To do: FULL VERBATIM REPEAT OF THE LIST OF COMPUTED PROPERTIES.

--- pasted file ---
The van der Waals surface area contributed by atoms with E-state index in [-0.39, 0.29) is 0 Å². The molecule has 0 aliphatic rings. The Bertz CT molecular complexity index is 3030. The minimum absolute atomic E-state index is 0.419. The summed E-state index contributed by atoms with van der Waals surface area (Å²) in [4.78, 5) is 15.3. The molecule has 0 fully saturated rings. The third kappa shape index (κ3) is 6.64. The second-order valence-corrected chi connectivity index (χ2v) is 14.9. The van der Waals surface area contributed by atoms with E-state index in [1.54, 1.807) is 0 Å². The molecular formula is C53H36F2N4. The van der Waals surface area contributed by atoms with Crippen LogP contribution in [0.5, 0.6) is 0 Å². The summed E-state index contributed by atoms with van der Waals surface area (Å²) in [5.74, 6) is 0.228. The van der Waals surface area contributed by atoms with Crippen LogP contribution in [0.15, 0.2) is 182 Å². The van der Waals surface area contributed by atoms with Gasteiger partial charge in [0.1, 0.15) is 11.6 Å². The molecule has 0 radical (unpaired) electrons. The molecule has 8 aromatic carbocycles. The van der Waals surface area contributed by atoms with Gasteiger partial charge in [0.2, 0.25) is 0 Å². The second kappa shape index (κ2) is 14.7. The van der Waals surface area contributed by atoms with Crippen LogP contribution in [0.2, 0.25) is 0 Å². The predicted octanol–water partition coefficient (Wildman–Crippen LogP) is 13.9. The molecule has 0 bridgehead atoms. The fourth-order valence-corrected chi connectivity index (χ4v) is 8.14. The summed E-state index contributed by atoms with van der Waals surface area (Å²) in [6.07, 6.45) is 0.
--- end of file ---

The van der Waals surface area contributed by atoms with E-state index in [-0.39, 0.29) is 0 Å². The molecule has 0 aliphatic rings. The Bertz CT molecular complexity index is 3030. The minimum absolute atomic E-state index is 0.419. The summed E-state index contributed by atoms with van der Waals surface area (Å²) in [4.78, 5) is 15.3. The molecule has 0 fully saturated rings. The third kappa shape index (κ3) is 6.64. The second-order valence-corrected chi connectivity index (χ2v) is 14.9. The van der Waals surface area contributed by atoms with E-state index in [1.54, 1.807) is 0 Å². The molecular formula is C53H36F2N4. The van der Waals surface area contributed by atoms with Crippen LogP contribution in [0.5, 0.6) is 0 Å². The summed E-state index contributed by atoms with van der Waals surface area (Å²) in [5.74, 6) is 0.228. The van der Waals surface area contributed by atoms with Crippen LogP contribution in [0.15, 0.2) is 182 Å². The van der Waals surface area contributed by atoms with Gasteiger partial charge in [0.1, 0.15) is 11.6 Å². The molecule has 0 radical (unpaired) electrons. The molecule has 8 aromatic carbocycles. The van der Waals surface area contributed by atoms with Gasteiger partial charge in [0.2, 0.25) is 0 Å². The second kappa shape index (κ2) is 14.7. The van der Waals surface area contributed by atoms with Crippen LogP contribution in [0.2, 0.25) is 0 Å². The predicted octanol–water partition coefficient (Wildman–Crippen LogP) is 13.9. The molecule has 0 bridgehead atoms. The fourth-order valence-corrected chi connectivity index (χ4v) is 8.14. The summed E-state index contributed by atoms with van der Waals surface area (Å²) in [6.07, 6.45) is 0.